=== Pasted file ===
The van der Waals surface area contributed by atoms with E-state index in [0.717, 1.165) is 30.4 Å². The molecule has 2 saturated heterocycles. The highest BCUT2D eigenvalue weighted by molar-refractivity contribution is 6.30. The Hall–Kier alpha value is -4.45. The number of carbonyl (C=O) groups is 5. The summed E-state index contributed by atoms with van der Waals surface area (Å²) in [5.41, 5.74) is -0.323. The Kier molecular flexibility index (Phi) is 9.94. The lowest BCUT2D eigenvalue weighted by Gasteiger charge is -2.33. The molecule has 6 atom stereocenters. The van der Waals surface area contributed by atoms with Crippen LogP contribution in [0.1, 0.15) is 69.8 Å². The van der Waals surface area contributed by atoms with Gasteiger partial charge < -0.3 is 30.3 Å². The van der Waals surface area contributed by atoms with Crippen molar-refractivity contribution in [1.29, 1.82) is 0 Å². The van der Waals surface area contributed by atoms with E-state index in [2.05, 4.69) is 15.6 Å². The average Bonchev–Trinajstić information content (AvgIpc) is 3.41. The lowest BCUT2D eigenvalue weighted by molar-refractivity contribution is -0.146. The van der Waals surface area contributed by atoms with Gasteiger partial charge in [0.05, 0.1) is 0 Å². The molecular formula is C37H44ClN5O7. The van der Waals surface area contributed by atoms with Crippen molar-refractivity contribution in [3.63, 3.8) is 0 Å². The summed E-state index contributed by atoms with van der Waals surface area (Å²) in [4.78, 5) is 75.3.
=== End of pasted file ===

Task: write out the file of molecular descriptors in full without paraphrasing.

The van der Waals surface area contributed by atoms with E-state index in [0.717, 1.165) is 30.4 Å². The molecule has 2 saturated heterocycles. The highest BCUT2D eigenvalue weighted by molar-refractivity contribution is 6.30. The Hall–Kier alpha value is -4.45. The number of carbonyl (C=O) groups is 5. The summed E-state index contributed by atoms with van der Waals surface area (Å²) in [5.41, 5.74) is -0.323. The Kier molecular flexibility index (Phi) is 9.94. The lowest BCUT2D eigenvalue weighted by Gasteiger charge is -2.33. The molecule has 6 atom stereocenters. The van der Waals surface area contributed by atoms with Crippen LogP contribution in [0.1, 0.15) is 69.8 Å². The van der Waals surface area contributed by atoms with Gasteiger partial charge < -0.3 is 30.3 Å². The van der Waals surface area contributed by atoms with Crippen molar-refractivity contribution in [1.29, 1.82) is 0 Å². The van der Waals surface area contributed by atoms with E-state index in [2.05, 4.69) is 15.6 Å². The average Bonchev–Trinajstić information content (AvgIpc) is 3.41. The lowest BCUT2D eigenvalue weighted by molar-refractivity contribution is -0.146. The van der Waals surface area contributed by atoms with Gasteiger partial charge in [0.05, 0.1) is 0 Å². The molecular formula is C37H44ClN5O7. The van der Waals surface area contributed by atoms with Crippen molar-refractivity contribution in [3.63, 3.8) is 0 Å². The summed E-state index contributed by atoms with van der Waals surface area (Å²) in [4.78, 5) is 75.3.